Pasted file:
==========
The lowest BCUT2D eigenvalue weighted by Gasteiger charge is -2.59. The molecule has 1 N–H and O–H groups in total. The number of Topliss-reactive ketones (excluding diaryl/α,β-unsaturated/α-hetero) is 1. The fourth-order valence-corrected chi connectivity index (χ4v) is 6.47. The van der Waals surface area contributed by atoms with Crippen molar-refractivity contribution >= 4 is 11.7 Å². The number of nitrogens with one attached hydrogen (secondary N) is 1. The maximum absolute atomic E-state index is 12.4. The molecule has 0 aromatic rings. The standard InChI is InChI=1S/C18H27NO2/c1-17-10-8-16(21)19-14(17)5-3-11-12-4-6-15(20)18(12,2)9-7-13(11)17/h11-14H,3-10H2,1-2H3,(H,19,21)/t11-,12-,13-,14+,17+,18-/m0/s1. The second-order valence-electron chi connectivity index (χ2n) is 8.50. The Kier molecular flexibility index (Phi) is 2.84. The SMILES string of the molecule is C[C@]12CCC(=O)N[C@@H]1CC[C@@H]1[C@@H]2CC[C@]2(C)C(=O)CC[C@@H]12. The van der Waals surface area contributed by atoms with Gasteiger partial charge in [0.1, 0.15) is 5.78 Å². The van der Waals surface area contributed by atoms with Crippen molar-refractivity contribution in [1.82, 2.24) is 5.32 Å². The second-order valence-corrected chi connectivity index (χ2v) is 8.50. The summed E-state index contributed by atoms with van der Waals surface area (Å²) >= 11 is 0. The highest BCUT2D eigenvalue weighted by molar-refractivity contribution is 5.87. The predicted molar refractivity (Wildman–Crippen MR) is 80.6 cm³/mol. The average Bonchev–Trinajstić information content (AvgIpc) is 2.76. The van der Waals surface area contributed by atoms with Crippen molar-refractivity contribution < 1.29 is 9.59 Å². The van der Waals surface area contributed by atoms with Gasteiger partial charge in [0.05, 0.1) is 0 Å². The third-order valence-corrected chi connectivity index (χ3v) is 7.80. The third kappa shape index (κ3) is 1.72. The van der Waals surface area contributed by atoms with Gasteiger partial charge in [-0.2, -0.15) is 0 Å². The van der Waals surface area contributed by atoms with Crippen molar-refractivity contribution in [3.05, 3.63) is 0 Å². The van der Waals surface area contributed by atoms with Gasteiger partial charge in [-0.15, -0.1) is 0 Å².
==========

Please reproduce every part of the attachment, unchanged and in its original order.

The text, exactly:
The lowest BCUT2D eigenvalue weighted by Gasteiger charge is -2.59. The molecule has 1 N–H and O–H groups in total. The number of Topliss-reactive ketones (excluding diaryl/α,β-unsaturated/α-hetero) is 1. The fourth-order valence-corrected chi connectivity index (χ4v) is 6.47. The van der Waals surface area contributed by atoms with Crippen molar-refractivity contribution >= 4 is 11.7 Å². The number of nitrogens with one attached hydrogen (secondary N) is 1. The maximum absolute atomic E-state index is 12.4. The molecule has 0 aromatic rings. The standard InChI is InChI=1S/C18H27NO2/c1-17-10-8-16(21)19-14(17)5-3-11-12-4-6-15(20)18(12,2)9-7-13(11)17/h11-14H,3-10H2,1-2H3,(H,19,21)/t11-,12-,13-,14+,17+,18-/m0/s1. The second-order valence-electron chi connectivity index (χ2n) is 8.50. The Kier molecular flexibility index (Phi) is 2.84. The SMILES string of the molecule is C[C@]12CCC(=O)N[C@@H]1CC[C@@H]1[C@@H]2CC[C@]2(C)C(=O)CC[C@@H]12. The van der Waals surface area contributed by atoms with Gasteiger partial charge in [0.1, 0.15) is 5.78 Å². The van der Waals surface area contributed by atoms with Crippen molar-refractivity contribution in [1.82, 2.24) is 5.32 Å². The second-order valence-corrected chi connectivity index (χ2v) is 8.50. The summed E-state index contributed by atoms with van der Waals surface area (Å²) >= 11 is 0. The highest BCUT2D eigenvalue weighted by molar-refractivity contribution is 5.87. The predicted molar refractivity (Wildman–Crippen MR) is 80.6 cm³/mol. The average Bonchev–Trinajstić information content (AvgIpc) is 2.76. The van der Waals surface area contributed by atoms with Crippen molar-refractivity contribution < 1.29 is 9.59 Å². The van der Waals surface area contributed by atoms with Gasteiger partial charge in [0.05, 0.1) is 0 Å². The third-order valence-corrected chi connectivity index (χ3v) is 7.80. The third kappa shape index (κ3) is 1.72. The van der Waals surface area contributed by atoms with Gasteiger partial charge in [-0.2, -0.15) is 0 Å². The van der Waals surface area contributed by atoms with Crippen molar-refractivity contribution in [3.05, 3.63) is 0 Å². The van der Waals surface area contributed by atoms with Gasteiger partial charge in [-0.15, -0.1) is 0 Å².